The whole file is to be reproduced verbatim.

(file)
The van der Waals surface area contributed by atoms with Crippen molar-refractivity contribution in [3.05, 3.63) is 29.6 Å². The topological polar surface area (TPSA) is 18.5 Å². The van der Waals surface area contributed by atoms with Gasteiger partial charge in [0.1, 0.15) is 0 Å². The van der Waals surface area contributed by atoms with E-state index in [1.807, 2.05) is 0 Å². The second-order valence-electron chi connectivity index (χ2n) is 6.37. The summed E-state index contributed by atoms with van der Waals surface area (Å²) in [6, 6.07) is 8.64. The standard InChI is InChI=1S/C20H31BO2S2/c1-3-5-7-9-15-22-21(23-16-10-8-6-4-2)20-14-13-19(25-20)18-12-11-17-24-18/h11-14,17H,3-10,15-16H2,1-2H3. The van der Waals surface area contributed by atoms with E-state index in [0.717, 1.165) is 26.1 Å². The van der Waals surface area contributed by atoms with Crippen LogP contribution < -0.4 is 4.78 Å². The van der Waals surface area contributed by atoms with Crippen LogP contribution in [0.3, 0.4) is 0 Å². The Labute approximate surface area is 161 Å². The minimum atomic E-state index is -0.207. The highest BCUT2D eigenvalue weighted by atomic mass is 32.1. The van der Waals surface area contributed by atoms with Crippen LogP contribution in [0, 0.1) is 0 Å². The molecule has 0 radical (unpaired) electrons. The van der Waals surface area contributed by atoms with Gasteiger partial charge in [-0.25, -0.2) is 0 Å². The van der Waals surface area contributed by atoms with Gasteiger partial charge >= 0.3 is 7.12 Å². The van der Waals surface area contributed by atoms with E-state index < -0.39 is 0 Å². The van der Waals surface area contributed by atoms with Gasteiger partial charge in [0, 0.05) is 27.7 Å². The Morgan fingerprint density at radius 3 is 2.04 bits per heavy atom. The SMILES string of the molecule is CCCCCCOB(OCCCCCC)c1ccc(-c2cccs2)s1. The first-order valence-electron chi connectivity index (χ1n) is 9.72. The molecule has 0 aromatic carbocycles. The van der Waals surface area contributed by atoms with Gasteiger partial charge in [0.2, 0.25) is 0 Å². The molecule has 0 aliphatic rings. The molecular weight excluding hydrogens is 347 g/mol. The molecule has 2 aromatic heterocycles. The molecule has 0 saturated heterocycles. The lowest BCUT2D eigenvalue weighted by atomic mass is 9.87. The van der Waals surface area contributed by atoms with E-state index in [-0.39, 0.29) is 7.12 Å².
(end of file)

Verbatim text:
The van der Waals surface area contributed by atoms with Crippen molar-refractivity contribution in [3.05, 3.63) is 29.6 Å². The topological polar surface area (TPSA) is 18.5 Å². The van der Waals surface area contributed by atoms with Gasteiger partial charge in [0.1, 0.15) is 0 Å². The van der Waals surface area contributed by atoms with E-state index in [1.807, 2.05) is 0 Å². The second-order valence-electron chi connectivity index (χ2n) is 6.37. The summed E-state index contributed by atoms with van der Waals surface area (Å²) in [6, 6.07) is 8.64. The standard InChI is InChI=1S/C20H31BO2S2/c1-3-5-7-9-15-22-21(23-16-10-8-6-4-2)20-14-13-19(25-20)18-12-11-17-24-18/h11-14,17H,3-10,15-16H2,1-2H3. The van der Waals surface area contributed by atoms with E-state index in [0.717, 1.165) is 26.1 Å². The van der Waals surface area contributed by atoms with Crippen LogP contribution < -0.4 is 4.78 Å². The van der Waals surface area contributed by atoms with Crippen LogP contribution in [0.3, 0.4) is 0 Å². The Labute approximate surface area is 161 Å². The minimum atomic E-state index is -0.207. The highest BCUT2D eigenvalue weighted by atomic mass is 32.1. The van der Waals surface area contributed by atoms with Crippen LogP contribution in [0, 0.1) is 0 Å². The molecule has 0 radical (unpaired) electrons. The van der Waals surface area contributed by atoms with Gasteiger partial charge in [-0.25, -0.2) is 0 Å². The van der Waals surface area contributed by atoms with Gasteiger partial charge >= 0.3 is 7.12 Å². The van der Waals surface area contributed by atoms with E-state index < -0.39 is 0 Å². The van der Waals surface area contributed by atoms with Gasteiger partial charge in [0, 0.05) is 27.7 Å². The Morgan fingerprint density at radius 3 is 2.04 bits per heavy atom. The SMILES string of the molecule is CCCCCCOB(OCCCCCC)c1ccc(-c2cccs2)s1. The first-order valence-electron chi connectivity index (χ1n) is 9.72. The molecule has 0 aromatic carbocycles. The van der Waals surface area contributed by atoms with Gasteiger partial charge in [0.2, 0.25) is 0 Å². The molecule has 0 aliphatic rings. The molecular weight excluding hydrogens is 347 g/mol. The molecule has 2 aromatic heterocycles. The molecule has 0 saturated heterocycles. The lowest BCUT2D eigenvalue weighted by atomic mass is 9.87. The van der Waals surface area contributed by atoms with E-state index in [-0.39, 0.29) is 7.12 Å².